How Many Rudiments?

March 2021

For centuries the drum and percussion community has been plagued by the ultimately irrelevant but persistent question: How many rudiments ought there be? The easy answer is that it doesn’t matter, but argumentative drummers have difficulty letting go sometimes. Myself included. I come down heavily on the side of learning as many rudiments as possible, as evidenced by my Encyclopedia Rudimentia with its 850+ patterns and variations. Some drummers are diametrically opposed to this and would rather learn the minimum number possible to function, perhaps 3 or 5 at the most. I have addressed the differences between the NARD 26 and the PAS 40 already in another piece on the website, but generally these are the most commonly argued numbers. Either 26 is enough and 40 is too many, or 40 is enough and 26 is too few. Rather than argue philosophically or abstractly about which sheet is best or how many rudiments one ultimately needs, I thought I would take a different approach here and think about how many actually get published in Anglo-American sources. 

For this exploration I tallied up the number of rudiments that appear in 34 different British and American rudimental publications from 1778 up through 1984. Included in the list are the PAS and NARD sheets, Ashworth, Bruce and Emmett, Strube, Moeller, Sousa, and many other legendary names. Over the 224 years span, the rudiment lists range from a mere 8 rudimental entries to the familiar 40 rudiments at the high end. Both the modern PAS sheet and Colonel Hart’s 1862 book reach this figure. Despite the high end of the American lists being 40, there are some common rudiments that American still use that are not on the PAS sheet, the 3 stroke ruff is a good example, but not many more than 40. It seems that the “right amount” is probably lower than 40 and more than 8 — but how many?

 Both the mean and geometric mean number of rudiments listed in across the centuries happen to be 23. The median is 24. Since these numbers are all extremely similar, I think it is safe to say that most British and American rudimental authors over a 224 year span would agree, on average, to a list featuring about 23 rudimental selections. This is interestingly close to the NARD 26, but still fewer. Of course, I’m not going to try to decree which of the hallowed 26 are superfluous, just that most drum publications seem to get away with about 3 fewer on average. 

Mathematically, 23 sounds cut and dry. Done and done. Unfortunately, the flaw in this math is that the total number of American and British rudiments, by my count, is 81. Even though 40 seems excessively high, compared to the average above, any set of 40 is only about 50% of the total number of rudiments that appear in Anglo-American sources over the 224 year span. Our perfect calculated average of 23 rudiments then only represents a conservative 28% of the total pool of rudiments used in Britain and America. What sounded reasonable by the math looks a bit anemic in this context.

Another flaw in the logic is that America and Britain are not the only rudimental cultures on earth. Perhaps the Anglo-American rudimental philosophy isn’t typical. To get a better handle on what’s reasonable in a global sense, let’s try another exercise. Instead of looking at individual publications, we can compare entire regional or national traditions. For this exploration I tallied the total number of rudiments in each of 19 distinct rudimental systems from Europe and the Americas over the entire span of their publication history, up to 700 years, or at least as much of it as I could find. The numbers ranged from a tiny 6 named rudiments in the Bavarian system to a whopping 76 in the American system (I split American from British in this calculation). The mean number of rudiments used in any given rudimental system is about 25 while the median number of listed rudiments is only 13. The geometric mean comes in around 17 and the mode (which I’ve never used for anything since about 5th grade math class) is 11. The discrepancy in different mathematical averages stems from the fact that just a few big systems use about 10 times more named rudiments over their history than the smallest systems. There are 12 distinct traditions that feature 15 rudiments or fewer in the entirety of their rudimental playing over time. There are just 3 that use more than 70: Scotland, France, and America.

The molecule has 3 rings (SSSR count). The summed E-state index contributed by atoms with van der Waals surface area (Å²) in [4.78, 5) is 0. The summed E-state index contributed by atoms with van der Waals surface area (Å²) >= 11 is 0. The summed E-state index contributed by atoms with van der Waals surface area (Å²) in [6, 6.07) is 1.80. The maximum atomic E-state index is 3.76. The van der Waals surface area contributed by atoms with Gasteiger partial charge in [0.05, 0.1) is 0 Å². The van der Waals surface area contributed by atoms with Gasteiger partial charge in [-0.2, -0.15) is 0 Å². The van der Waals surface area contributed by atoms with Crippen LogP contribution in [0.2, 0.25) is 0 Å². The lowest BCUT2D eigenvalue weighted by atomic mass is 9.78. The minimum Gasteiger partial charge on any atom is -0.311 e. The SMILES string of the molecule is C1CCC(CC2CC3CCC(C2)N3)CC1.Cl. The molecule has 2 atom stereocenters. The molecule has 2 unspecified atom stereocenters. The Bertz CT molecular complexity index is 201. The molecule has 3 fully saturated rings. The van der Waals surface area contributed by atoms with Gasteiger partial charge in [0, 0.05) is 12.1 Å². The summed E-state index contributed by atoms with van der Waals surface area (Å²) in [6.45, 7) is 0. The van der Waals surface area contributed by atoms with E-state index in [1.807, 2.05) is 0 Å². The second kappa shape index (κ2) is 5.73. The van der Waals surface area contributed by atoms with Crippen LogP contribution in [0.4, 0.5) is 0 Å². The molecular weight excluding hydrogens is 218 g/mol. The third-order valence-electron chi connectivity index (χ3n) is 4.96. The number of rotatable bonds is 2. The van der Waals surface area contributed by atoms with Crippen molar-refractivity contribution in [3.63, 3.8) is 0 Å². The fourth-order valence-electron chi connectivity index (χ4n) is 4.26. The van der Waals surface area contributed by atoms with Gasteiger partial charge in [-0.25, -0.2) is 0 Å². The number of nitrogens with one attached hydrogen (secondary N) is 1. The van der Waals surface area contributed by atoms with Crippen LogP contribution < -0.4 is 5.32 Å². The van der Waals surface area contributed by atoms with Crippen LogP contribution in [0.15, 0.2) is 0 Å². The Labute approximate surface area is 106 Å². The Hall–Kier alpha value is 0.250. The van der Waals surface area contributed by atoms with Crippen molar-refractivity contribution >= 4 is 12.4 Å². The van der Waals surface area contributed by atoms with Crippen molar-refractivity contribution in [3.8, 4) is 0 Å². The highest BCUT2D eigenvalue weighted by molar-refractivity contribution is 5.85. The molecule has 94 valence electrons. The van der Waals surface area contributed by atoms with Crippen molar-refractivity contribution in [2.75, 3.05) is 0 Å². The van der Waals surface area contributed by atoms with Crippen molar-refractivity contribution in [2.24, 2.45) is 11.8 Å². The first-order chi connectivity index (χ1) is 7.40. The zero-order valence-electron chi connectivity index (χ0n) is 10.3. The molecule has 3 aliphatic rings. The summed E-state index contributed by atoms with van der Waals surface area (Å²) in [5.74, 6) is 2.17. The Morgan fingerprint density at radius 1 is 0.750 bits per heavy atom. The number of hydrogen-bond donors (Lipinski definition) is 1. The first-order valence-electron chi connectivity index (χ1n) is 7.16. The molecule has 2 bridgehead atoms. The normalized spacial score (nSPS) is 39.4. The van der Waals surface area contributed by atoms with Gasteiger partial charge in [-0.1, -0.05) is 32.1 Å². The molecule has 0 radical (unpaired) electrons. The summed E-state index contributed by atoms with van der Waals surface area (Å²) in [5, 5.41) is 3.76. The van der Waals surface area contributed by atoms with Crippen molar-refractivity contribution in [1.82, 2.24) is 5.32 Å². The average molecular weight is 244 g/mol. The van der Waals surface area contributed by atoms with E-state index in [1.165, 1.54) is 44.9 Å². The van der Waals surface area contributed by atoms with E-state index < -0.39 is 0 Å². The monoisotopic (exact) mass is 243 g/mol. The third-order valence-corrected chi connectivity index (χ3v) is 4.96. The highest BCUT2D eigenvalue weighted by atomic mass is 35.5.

Intriguingly, the mean for entire systems, 25, and our previous perfect average for individual Anglo-American publications, 23, are very similar. Results appear to be confirmed. Problem solved. It is common, in fact, to have an entire drumming tradition based on fewer than 24 rudiments, but the 6 of Bavaria is misleadingly low. Bavarian music uses more than 6 popular rudimental patterns, they just don’t name some of them. It is also the case that no system ever uses more than about 50 rudiments at any one point in history. As noted above, 11 is actually the most common repeated number of rudiments across many systems. To sum it up, mathematically, the NARD 26 appears to be pretty close to the historical and international sweet spot in terms of pure average number of patterns. Well done, NARD founders. 

The next question, however, is which rudiments are the perfect set of 23 or 25? Most drummers will likely argue the NARD set is already perfect, and thus I’ll leave the argument there — for now. I will reiterate that I am a proponent of learning as much as possible and not limiting knowledge or skills to a canonical set of any rudiments. This has just been a fun, and mostly meaningless, exercise in low-level, unrigorous statistics. The important thing is to remember to have fun and play actual music.